DIRECTOR Erle C. Kenton WRITER Waldemar Young; Philip Wylie; H. G. Wells (novel) STARS Charles Laughton; Bela Lugosi; Richard Arlen DUAL FORMAT 28 May

Making its UK Blu and DVD debut is this first — and probably best — adaptation of H.G. Wells’ Island of Dr. Moreau. Revisiting this 1932 horror classic is an absolute treat, particularly so for a superb restoration from the excellent Masters of Cinema series.

Running at just 71 minutes, Island of Lost Souls obviously skims over the source material, however it is faithful to the balance of comments on science, hunger for power and morality, making for a thoroughly engaging story.

Originally rejected by the BBFC for being ‘against nature’, this could seem rather silly now. The FX for the Beast Folk obviously appears extremely dated, and vivisection as subject matter is no longer shocking. Said FX however is the only real element to have aged — well, the fight choreography is still the delightfully cheesy sort of the time — as Charles Laughton takes us into the world of Dr. Moreau, a place just as, in fact probably much more, creepy than if made today. No person or animal is safe on his island.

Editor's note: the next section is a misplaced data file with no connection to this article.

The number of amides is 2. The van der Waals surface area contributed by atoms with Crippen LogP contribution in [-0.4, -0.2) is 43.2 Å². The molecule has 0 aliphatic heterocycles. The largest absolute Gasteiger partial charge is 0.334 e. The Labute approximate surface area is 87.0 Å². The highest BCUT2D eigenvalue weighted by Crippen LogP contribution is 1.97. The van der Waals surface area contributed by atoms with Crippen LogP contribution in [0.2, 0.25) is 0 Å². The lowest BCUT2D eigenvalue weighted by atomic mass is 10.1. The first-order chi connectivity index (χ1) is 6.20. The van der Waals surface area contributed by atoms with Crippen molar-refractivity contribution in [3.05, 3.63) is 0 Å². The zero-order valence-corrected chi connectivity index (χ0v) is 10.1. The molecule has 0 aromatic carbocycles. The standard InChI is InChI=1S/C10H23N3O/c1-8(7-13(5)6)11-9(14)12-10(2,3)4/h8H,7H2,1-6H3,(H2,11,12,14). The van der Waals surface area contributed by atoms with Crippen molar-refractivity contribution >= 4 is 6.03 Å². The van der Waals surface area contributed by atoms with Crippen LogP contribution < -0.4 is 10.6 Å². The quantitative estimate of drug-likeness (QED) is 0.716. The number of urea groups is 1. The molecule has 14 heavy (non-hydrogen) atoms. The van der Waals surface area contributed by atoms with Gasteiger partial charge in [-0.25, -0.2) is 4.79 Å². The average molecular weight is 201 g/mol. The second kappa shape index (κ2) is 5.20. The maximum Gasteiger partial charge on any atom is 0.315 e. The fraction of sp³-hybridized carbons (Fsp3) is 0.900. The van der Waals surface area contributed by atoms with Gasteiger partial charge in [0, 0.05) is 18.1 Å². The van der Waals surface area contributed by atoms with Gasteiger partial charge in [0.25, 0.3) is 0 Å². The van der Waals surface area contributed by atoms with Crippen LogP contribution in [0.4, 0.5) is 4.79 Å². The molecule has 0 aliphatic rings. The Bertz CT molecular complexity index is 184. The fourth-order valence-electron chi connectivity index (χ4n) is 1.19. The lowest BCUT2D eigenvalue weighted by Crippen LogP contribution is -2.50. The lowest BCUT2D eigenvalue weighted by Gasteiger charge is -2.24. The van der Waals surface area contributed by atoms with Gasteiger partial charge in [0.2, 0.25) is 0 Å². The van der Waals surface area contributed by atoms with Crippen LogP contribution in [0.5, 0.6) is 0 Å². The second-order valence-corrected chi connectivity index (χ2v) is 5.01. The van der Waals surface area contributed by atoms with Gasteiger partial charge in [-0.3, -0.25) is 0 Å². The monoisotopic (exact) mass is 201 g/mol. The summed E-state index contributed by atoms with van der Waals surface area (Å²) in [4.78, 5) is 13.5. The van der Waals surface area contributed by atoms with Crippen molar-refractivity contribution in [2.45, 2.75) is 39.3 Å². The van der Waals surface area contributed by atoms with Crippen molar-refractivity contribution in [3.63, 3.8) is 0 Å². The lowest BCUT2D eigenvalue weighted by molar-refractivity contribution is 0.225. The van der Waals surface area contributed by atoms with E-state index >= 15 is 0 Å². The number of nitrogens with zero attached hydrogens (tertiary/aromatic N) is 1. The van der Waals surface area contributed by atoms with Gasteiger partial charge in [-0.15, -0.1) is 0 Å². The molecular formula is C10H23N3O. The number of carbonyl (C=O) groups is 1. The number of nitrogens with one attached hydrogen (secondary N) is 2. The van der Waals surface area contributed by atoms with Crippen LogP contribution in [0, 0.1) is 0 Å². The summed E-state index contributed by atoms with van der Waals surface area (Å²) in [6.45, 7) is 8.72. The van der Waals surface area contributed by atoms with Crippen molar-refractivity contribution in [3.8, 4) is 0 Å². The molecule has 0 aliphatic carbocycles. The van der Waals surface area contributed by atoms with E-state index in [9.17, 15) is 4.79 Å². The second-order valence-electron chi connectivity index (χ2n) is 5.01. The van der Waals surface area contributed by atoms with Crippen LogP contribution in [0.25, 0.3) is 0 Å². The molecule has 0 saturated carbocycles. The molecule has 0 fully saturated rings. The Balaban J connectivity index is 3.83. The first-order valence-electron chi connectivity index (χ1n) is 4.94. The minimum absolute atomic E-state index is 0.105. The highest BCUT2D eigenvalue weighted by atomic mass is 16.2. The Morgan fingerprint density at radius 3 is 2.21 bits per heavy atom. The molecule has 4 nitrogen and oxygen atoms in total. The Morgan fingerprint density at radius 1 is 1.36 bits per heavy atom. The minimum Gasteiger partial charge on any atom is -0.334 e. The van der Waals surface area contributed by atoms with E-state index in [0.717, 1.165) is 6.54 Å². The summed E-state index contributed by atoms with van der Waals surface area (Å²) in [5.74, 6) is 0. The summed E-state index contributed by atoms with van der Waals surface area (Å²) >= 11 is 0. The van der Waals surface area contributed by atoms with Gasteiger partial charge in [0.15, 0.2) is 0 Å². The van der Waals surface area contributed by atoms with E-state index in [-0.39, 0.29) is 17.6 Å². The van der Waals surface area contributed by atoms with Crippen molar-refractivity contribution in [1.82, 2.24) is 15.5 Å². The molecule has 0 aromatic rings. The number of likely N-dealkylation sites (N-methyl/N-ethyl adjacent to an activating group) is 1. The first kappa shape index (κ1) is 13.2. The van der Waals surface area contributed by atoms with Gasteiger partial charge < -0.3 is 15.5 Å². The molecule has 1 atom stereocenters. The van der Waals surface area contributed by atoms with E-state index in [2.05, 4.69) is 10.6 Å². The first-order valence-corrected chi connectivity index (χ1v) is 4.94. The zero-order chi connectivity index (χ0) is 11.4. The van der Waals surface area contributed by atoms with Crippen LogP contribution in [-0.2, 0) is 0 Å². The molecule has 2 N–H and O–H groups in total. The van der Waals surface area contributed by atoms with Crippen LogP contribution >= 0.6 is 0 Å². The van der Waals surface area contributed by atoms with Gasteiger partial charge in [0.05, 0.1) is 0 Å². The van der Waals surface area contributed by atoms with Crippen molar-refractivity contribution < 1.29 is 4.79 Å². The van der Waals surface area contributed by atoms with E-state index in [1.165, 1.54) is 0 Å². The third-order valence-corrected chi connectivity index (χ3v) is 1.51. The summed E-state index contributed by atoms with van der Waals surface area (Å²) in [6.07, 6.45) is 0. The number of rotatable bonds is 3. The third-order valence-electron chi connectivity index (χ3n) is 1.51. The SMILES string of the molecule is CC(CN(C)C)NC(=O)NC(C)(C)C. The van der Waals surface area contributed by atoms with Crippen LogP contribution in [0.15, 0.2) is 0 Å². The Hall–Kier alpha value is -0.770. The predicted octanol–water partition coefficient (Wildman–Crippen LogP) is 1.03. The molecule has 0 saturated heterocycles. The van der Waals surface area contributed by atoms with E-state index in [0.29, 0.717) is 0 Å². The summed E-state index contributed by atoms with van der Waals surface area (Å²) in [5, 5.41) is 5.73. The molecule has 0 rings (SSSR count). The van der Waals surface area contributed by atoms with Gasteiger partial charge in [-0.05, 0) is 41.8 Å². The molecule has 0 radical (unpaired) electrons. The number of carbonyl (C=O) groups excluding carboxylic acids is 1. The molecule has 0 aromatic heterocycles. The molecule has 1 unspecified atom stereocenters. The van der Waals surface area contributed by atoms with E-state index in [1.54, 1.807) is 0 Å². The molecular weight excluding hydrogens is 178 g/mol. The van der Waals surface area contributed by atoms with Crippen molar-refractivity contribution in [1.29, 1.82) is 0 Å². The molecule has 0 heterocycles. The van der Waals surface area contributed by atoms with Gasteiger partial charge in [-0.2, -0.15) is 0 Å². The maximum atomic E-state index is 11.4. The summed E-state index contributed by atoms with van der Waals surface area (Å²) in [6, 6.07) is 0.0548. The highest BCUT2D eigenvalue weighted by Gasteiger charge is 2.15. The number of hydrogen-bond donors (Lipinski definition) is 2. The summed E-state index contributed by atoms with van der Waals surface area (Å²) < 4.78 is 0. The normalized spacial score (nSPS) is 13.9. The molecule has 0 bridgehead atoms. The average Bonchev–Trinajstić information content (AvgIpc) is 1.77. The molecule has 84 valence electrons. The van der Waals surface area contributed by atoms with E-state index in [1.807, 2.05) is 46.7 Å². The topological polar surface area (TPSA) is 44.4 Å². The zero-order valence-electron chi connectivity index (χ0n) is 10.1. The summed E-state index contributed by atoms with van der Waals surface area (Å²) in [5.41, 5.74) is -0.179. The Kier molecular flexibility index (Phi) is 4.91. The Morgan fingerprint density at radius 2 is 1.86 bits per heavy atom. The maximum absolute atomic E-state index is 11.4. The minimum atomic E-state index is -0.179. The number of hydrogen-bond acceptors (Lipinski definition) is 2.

There is simply nothing to fault here. Each performance is worthy, and the set piece foreboding, complementing the horrific story wonderfully. The Beast Folk — led by the fabulous Bela Lugosi as Sayer of the Law — were directed with the perfect compromise between animal and human, their eventual revolt truly moving as result. But the highest of praise must be reserved for Laughton, his command of the screen genuinely sinister, no hamminess in sight. The lack of soundtrack makes this overall impression that bit more impressive; clearly, a perfect choice in casting.

Coming from Masters of Cinema, the package is naturally attractive. There is the usual booklet featuring stills from the production, and a video piece featuring horror expert Jonathan Rigby is informative — another boasting Simon Callow not so. Best of all, however, is of course the limited edition steelbook. An essential purchase.


Posted by Naila Scargill

Naila is the founder and editor of Exquisite Terror. Holding a broad editorial background, she has worked with an eclectic variety of content, 
ranging from film and the counterculture, to political news and finance. She is the Culture Editor at Trebuchet, and generally gets around.

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  1. […] offer is 1932’s Island of Lost Souls (read review here) which saw a UK ban until 1958, due to its shock­ing con­tent. Along­side this […]

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